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Irish Independent
Irish Independent
By Anna Wise, PA Business Reporter

Santa rally replaced by ‘Grinch sell-off’ as European and US stocks tumble

The FTSE 100 moved lover as investment firms Abrdn, Scottish Mortgage Investment Trust, Hargreaves Lansdown and Schroders all saw their share prices dip by more than 1.5% (Tim Goode/ PA)

The Santa rally that gave European and US markets a boost on Wednesday has been replaced by a “Grinch sell-off” after the UK’s economy contracted more than expected and losses for investment stocks dragged on the FTSE 100.

Figures from the Office for National Statistics (ONS) revealed that gross domestic product in the UK fell by 0.3% in the third quarter of 2022, against the 0.2% decline initially estimated.

The official figures reinforced the expectation that Britain is heading for recession, and preceded what analysts described as a “Grinch sell-off” in the markets.

Across the pond, Americans filing claims for state unemployment benefits rose by 2,000 over the last week to 216,000.

However, jobless claims still remain at historically low levels amid a continuing tight labour market, analysts said.

The FTSE 100 moved lover as investment firms Abrdn, Scottish Mortgage Investment Trust, Hargreaves Lansdown and Schroders all saw their share prices dip by more than 1.5%, offsetting gains for health giants on London’s leading index.

It closed down 28.04 points, or 0.37%, to 7,469.28, despite moving higher earlier on in the day.

Meanwhile, the pound also dipped by 0.4% against the US dollar, leaving it just about floating above the 1.2 mark at 1.2034 US dollars.

Joshua Mahony, senior market analyst at online trading platform IG, said: “The bears are back in charge today, as UK GDP data provided yet another warning that we may already be in a recession.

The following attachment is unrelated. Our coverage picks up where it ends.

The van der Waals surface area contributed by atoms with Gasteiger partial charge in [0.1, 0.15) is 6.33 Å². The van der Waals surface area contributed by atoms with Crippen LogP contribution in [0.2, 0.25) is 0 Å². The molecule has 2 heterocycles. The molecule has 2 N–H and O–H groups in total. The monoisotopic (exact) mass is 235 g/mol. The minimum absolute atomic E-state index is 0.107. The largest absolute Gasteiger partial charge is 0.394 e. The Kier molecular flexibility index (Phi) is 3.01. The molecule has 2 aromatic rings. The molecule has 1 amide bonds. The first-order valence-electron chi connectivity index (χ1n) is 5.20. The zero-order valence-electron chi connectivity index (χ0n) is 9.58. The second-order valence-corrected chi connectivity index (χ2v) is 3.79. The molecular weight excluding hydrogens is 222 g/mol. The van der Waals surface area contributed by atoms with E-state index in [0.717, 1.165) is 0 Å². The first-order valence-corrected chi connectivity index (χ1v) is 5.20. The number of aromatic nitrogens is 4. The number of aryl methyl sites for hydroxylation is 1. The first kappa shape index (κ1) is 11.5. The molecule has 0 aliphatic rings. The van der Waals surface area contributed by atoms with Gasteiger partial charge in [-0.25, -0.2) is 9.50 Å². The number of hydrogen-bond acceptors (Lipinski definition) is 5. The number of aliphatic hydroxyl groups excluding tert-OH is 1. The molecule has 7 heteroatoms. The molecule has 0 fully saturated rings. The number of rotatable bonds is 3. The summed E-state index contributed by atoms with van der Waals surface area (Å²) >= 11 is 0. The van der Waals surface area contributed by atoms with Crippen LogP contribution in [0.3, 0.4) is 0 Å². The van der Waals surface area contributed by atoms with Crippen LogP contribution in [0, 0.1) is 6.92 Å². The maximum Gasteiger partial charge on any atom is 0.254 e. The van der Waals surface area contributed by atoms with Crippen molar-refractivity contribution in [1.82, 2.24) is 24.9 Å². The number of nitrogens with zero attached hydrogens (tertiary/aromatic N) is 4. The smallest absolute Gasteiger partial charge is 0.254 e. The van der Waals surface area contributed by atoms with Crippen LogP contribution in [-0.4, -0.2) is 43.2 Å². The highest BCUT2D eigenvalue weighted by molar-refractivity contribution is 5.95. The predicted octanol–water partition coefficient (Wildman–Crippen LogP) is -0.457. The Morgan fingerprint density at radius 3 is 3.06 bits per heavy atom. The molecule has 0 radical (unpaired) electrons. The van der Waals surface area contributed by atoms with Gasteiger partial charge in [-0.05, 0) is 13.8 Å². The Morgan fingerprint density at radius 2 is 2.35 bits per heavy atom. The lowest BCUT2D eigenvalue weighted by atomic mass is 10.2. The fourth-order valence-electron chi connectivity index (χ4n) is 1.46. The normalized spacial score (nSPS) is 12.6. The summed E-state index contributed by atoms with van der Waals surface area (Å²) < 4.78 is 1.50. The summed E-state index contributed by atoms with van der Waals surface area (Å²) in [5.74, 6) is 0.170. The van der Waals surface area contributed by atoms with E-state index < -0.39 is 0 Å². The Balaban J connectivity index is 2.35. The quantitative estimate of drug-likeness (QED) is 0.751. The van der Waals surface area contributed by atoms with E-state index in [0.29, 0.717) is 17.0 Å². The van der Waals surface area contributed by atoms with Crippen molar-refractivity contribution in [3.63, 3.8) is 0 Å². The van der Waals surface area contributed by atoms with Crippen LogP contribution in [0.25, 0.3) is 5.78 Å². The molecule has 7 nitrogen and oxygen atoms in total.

“For those not in the know, the outperformance of the FTSE 100 would signal relative strength for UK publicly listed companies.

“However, despite the FTSE 100 being the only major western index to have avoided significant losses in 2022, the UK has suffered the worst Q3 growth of any G7 nation.”

Elsewhere in Europe, the German Dax suffered much heavier losses, almost reversing the gains it boasted on Wednesday. It closed 1.3% lower.

The French Cac was also firmly in the red, sinking 0.95%.

The gloomy sentiment was reflected in the US, with the S&P 500 plunging by nearly 2% and Dow Jones dropping by 1.52% when European markets closed.

In company news, shares in fashion chain Superdry jumped higher after the group revealed higher sales for the past six months, driven by a strong performance in its high-street stores.

The company also told investors that it had secured an £80 million refinancing for the next three years, replacing an existing scheme due to end in January.

Shares in Superdry were up by 16.6% when markets closed.

On the other hand, toy designer Character Group warned of slowing sales in the run-up to Christmas as trading has been more challenging this year.

It reported largely flat underlying annual profits which edged up by just £200,000 in the year to August 31.

Shares in the group were up by 1.9% despite the warning.

Payments and lending firm TruFin said it had rejected a £26 million takeover bid from an unnamed buyer to acquire its Oxygen Finance subsidiary.

The announcement sent its shares higher on Thursday as TruFin told investors the offer “undervalues the business and the prospects of Oxygen”.

Its share price was 7.1% higher when markets closed.

The biggest risers on the FTSE 100 were Haleon, up 3.2p to 323.9p, Pearson, up 7.2p to 945.6p, BT Group, up 0.85p to 114.35p, Compass Group, up 13.5p to 1,934p, and Beazley, up 4.5p to 677p.

The biggest fallers on the FTSE 100 were Ocado Group, down 22.4p to 629.2p, United Utilities Group, down 27.8p to 990.2p, Abrdn, down 5.1p to 185.95p, Halma, down 53.5p to 1,994.5p, and Weir Group, down 38.5p to 1,668.5p.

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